When adopting kitties, we recommend that you look into getting pet insurance as soon as possible. Vet care can be very expensive within the UK, and just a hospital night can be around £1,000.
We really care for all of our cats and kittens and we know how much vets bills can be, which is why we believe that it is essential to take out an insurance as soon as possible, so that you are well prepared to take on the responsibility, and there’s a peace of mind when it comes to future trips to the vets.
What does pet insurance do?
Pet insurance policies are made to help you cover the cost of veterinary treatments and medical expenses, when your cat becomes ill or gets injured.
Why is insurance so important?
Taking out pet insurance is so vital to the wellbeing of your cat, because it is never guaranteed that your cat or kitten won’t develop an illness in the future. The costs of a trip to the vets can vary, depending on the treatments, or medications needed, as well as where you are located, but they can often cost hundreds or even thousands of pounds, and this may be difficult to afford on the spot.
Due to high expenses, unfortunately pets are often surrendered as a result of their owners not being able to afford unexpected medical bills, so we need to be well prepared for our cats’ health in the future.
The better prepared that you are, means that you can better assist and take care of any sudden ill health in your furry friends.
Things to keep in mind
When looking around for pet insurance, there are a few things that should be considered to make sure that you are taking out the best possible cover for you and your cat.
Insurance policies normally start cover 14 days after the initial date, so you will most likely need to wait 14 days before you can make any claim.
Some insurance policies do not cover dental, so please have a look around if this is something that you will need, as dental can be costly. Otherwise, use your kitty savings account for this.
Insurance might not cover everything or might require some payment for excess, so we always suggest creating a kitty savings fund.
Open a savings account
Opening a savings account that acts as a fund for any unexpected vet care that your cat may need, is a good option for those that have cats with expensive pre-existing conditions that would not be covered by an insurance policy. A savings account also means that you will not have to pay the monthly fees of an insurance policy.
By opening a savings account for the sole purpose of funding vet trips and bills, you can be in charge of how much you save, and how often you save it - as long as you are realistic with the amount you put away, based on the conditions that your cat has and how much they are likely to cost you in the future.
The downside to this, is that it may take you a while to save up a large amount of money. If your cat becomes ill before you have saved up a sum of money that would be enough to cover the cost, then you will need to find the remaining fee in a very short amount of time, which isn’t ideal. With this in mind, it may be worth considering taking out an insurance policy, as well as setting money aside as and when you can. This way, you can ensure that your cat is covered for conditions that don’t pre-date the when the policy was taken out, as well as ensuring that you do have some savings that can go towards those pre-existing conditions.
How much does it cost?
Comparatives of each type of cover
Ultimately, it is for you to decide what type of cover is best for your cat, and we strongly recommend researching your options yourself, to get a better feel for each type of cover. To help you weigh out the advantages and disadvantages of different types of cover, please take a look at the table below.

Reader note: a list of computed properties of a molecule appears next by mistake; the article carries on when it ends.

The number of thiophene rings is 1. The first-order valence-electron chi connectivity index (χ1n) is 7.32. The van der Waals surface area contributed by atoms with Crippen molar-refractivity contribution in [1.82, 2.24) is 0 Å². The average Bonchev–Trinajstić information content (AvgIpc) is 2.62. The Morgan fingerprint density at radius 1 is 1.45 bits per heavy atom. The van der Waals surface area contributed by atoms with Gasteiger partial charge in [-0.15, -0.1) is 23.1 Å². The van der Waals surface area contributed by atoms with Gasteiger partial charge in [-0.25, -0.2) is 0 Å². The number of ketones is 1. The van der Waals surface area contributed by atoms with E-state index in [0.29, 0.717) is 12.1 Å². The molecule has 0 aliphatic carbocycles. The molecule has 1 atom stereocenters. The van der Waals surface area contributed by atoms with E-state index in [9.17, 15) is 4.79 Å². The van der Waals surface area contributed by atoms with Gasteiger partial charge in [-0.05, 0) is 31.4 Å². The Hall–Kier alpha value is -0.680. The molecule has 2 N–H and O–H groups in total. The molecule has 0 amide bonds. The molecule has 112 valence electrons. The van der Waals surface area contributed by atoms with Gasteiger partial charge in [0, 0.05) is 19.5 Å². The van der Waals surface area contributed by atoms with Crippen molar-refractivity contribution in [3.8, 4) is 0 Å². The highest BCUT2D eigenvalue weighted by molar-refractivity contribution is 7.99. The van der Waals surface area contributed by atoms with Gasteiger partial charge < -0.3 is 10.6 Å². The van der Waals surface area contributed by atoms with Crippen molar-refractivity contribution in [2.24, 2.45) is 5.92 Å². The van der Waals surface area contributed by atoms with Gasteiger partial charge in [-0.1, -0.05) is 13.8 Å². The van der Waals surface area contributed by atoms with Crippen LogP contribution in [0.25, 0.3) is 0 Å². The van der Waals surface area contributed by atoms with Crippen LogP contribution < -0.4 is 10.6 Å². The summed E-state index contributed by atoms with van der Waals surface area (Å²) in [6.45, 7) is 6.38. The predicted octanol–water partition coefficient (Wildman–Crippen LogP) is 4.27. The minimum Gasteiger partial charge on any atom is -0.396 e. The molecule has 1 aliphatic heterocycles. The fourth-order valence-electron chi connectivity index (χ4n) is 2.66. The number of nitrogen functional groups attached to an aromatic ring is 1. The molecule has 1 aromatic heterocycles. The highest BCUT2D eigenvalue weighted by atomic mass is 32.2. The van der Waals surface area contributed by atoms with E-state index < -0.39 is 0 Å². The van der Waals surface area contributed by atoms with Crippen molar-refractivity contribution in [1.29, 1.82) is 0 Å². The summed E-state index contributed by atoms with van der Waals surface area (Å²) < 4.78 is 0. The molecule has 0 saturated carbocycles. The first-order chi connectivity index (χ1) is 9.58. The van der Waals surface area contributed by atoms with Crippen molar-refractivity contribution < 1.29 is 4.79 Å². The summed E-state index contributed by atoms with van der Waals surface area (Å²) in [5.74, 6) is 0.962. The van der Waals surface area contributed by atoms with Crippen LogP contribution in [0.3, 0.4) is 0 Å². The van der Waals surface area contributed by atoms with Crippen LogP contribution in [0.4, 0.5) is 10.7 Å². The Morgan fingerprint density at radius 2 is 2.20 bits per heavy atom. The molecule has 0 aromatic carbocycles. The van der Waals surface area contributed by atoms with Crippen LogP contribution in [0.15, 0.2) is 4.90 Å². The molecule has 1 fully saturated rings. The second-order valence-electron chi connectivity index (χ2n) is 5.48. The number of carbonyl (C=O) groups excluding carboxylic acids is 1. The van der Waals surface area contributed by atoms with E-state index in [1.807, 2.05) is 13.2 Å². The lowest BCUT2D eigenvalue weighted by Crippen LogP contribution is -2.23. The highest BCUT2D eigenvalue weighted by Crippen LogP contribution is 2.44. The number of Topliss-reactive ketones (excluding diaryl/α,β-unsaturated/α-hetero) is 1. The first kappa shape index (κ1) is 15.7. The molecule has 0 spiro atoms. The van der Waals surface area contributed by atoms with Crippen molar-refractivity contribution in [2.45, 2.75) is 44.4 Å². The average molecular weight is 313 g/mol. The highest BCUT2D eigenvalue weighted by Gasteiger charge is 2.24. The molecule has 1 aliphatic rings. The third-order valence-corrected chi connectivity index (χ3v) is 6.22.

We strongly recommend lifetime cover, as it is the most comprehensive type of cover and will ensure that you and your cat are well prepared for any vet trips within the future.
Covers can be limited per condition or per year. We suggest a minimum of £5K per year or £3k per condition keeping in mind that a trip to the hospital alone can be £1K minimum.
A closer look at the different types of pet insurance cover
Lifetime cover is a comprehensive type of pet insurance and offers a vets fees cover up to a maximum amount, which you set. This means that if your cat develops a long-term illness, such as diabetes, arthritis, an ongoing skin condition etc., it will be covered year after year - as long as the condition didn’t pre-date when the policy was taken out. This is one of the reasons that we recommend looking into insurance for your cat as soon as possible.
Time Limited Cover
Time limited cover is a type of pet insurance that is active for a set period of time. These types of policies tend to cover the costs of treating your cat for a certain illness or injury, for a span of 12 months from the start of that illness or injury. Time Limited Cover can be cheaper, however remember to note that when the set period has ended, or the fixed sum of money for a particular illness or injury has been reached, your pet will not be covered for that particular illness or injury again.
Cover Per Condition
Per condition cover is also sometimes referred to as the ‘Maximum benefit policy’. This type of pet insurance means that the insurance company that you decide to go for will pay a certain amount per condition that your cat develops, and there will be a maximum limit for this payout. Taking out this type of policy means that when you have reached that maximum payout limit for a certain illness, injury or condition, the insurer will no longer pay towards covering that particular vet bill.
Accident Only Cover
Accident only pet insurance will cover the veterinary expenses for your cat, if it has been involved in an accident, but it will not give you any cover if your cat develops an illness. Of course this type of pet insurance will be much cheaper, but they are also likely to have a cap on the amount that you are able to claim for each accident, and you will need to pay any remaining expenses. Although this cover is budget friendly, we do not recommend it. Accident only cover is not sufficient in ensuring that you and your cat are prepared for any surprising vet trips and bills.